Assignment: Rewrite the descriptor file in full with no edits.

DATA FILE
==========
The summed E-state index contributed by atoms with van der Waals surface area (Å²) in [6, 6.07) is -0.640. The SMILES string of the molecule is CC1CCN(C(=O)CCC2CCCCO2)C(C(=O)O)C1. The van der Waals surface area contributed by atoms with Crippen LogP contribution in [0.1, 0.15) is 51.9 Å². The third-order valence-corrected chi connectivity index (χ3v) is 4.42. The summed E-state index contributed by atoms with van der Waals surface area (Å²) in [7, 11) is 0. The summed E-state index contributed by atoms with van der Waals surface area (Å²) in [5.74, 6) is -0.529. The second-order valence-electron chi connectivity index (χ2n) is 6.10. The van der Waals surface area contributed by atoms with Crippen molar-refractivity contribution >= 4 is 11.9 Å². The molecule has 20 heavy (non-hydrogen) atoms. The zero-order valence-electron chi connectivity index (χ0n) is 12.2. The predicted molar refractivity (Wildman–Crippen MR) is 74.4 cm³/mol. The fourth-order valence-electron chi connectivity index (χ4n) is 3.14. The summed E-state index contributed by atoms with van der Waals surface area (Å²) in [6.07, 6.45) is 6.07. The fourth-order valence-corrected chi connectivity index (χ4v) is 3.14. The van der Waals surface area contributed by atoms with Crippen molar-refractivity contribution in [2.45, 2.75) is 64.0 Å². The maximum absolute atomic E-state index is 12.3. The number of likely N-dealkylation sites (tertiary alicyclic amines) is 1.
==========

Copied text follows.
The summed E-state index contributed by atoms with van der Waals surface area (Å²) in [6, 6.07) is -0.640. The SMILES string of the molecule is CC1CCN(C(=O)CCC2CCCCO2)C(C(=O)O)C1. The van der Waals surface area contributed by atoms with Crippen LogP contribution in [0.1, 0.15) is 51.9 Å². The third-order valence-corrected chi connectivity index (χ3v) is 4.42. The summed E-state index contributed by atoms with van der Waals surface area (Å²) in [7, 11) is 0. The summed E-state index contributed by atoms with van der Waals surface area (Å²) in [5.74, 6) is -0.529. The second-order valence-electron chi connectivity index (χ2n) is 6.10. The van der Waals surface area contributed by atoms with Crippen molar-refractivity contribution >= 4 is 11.9 Å². The molecule has 20 heavy (non-hydrogen) atoms. The zero-order valence-electron chi connectivity index (χ0n) is 12.2. The predicted molar refractivity (Wildman–Crippen MR) is 74.4 cm³/mol. The fourth-order valence-electron chi connectivity index (χ4n) is 3.14. The summed E-state index contributed by atoms with van der Waals surface area (Å²) in [6.07, 6.45) is 6.07. The fourth-order valence-corrected chi connectivity index (χ4v) is 3.14. The van der Waals surface area contributed by atoms with Crippen molar-refractivity contribution in [2.45, 2.75) is 64.0 Å². The maximum absolute atomic E-state index is 12.3. The number of likely N-dealkylation sites (tertiary alicyclic amines) is 1.